Topic : Comparative Public Policy
Panel Chair : Zeger Van der Wal - email@example.com
Panel Second Chair : B. Guy Peters - firstname.lastname@example.org
Panel Third Chair : M Ramesh - email@example.com
In order to be effective, the policy process and policies must be coordinated and coherent, both horizontally and vertically. Against the need for greater integration and coherence due to increasing interconnectedness and complexity of problems is the reality that the policy process has become more disjointed and policies more fragmented in many sectors and issue areas. Horizontal coordination was stymied with New Public Management reforms promoting agentification, competition and individual rewards. Expansion of popular participation and co-production further fragmented the process. Vertical coordination went through similar attenuation with the spread of decentralization in recent decades. The adverse effects of these well-intended reforms are increasingly recognized as policymakers make deliberate efforts to overcome them through 'Whole of Government' reforms and right-siting rather than decentralization of policies.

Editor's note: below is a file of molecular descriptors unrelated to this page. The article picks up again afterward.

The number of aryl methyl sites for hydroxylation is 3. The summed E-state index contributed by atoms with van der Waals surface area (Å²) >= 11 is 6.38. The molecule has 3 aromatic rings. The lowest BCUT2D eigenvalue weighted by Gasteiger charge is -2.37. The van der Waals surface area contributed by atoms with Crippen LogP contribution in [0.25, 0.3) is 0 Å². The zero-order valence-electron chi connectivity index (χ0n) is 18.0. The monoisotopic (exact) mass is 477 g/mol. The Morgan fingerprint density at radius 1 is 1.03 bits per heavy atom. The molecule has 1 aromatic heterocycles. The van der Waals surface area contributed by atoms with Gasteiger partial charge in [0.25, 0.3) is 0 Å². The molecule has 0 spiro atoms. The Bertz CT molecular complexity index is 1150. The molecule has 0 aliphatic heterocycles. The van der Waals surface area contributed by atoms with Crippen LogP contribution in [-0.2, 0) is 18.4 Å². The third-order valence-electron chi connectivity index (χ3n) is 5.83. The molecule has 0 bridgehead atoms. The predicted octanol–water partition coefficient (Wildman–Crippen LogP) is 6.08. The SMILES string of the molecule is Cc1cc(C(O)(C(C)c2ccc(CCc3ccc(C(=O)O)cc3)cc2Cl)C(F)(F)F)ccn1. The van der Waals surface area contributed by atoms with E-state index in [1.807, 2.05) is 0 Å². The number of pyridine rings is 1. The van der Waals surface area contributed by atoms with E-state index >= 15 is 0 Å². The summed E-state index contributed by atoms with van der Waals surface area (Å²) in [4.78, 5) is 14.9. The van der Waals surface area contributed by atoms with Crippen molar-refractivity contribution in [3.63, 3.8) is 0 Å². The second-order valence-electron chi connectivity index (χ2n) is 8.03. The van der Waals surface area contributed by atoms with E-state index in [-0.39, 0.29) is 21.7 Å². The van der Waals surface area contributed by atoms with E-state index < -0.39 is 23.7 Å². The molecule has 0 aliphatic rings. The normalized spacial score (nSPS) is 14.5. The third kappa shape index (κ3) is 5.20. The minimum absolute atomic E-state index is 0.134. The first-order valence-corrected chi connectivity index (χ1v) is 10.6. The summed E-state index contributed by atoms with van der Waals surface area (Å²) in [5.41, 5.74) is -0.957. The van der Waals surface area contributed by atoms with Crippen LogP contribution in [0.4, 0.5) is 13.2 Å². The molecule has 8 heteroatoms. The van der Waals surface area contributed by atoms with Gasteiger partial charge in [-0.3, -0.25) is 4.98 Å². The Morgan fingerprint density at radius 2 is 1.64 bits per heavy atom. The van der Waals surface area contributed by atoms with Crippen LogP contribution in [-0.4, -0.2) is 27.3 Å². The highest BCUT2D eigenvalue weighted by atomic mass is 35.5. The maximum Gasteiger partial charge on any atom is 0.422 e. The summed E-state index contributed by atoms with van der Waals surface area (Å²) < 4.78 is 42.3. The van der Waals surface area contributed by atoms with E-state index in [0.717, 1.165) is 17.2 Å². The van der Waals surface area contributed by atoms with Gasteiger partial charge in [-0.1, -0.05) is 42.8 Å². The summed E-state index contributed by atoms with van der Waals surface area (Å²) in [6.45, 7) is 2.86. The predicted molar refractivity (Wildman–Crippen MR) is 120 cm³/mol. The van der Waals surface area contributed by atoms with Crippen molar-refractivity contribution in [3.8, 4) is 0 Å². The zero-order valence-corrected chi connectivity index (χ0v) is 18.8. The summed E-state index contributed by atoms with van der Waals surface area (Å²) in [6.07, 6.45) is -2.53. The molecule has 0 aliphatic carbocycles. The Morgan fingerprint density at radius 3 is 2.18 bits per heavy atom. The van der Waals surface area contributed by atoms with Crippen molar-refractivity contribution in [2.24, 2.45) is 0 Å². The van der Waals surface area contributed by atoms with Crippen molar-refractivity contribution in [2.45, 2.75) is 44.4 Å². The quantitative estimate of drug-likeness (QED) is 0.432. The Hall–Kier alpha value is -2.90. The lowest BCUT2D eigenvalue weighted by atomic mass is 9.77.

Papers in the panel will address questions such as: What are the conditions for effective horizontal and vertical coordination? How can coordination be achieved while simultaneously promoting participation? What are the specific policy functions that need to stay centralized and those that may be devolved to lower levels of government? How can technology be mobilized to promote coordination?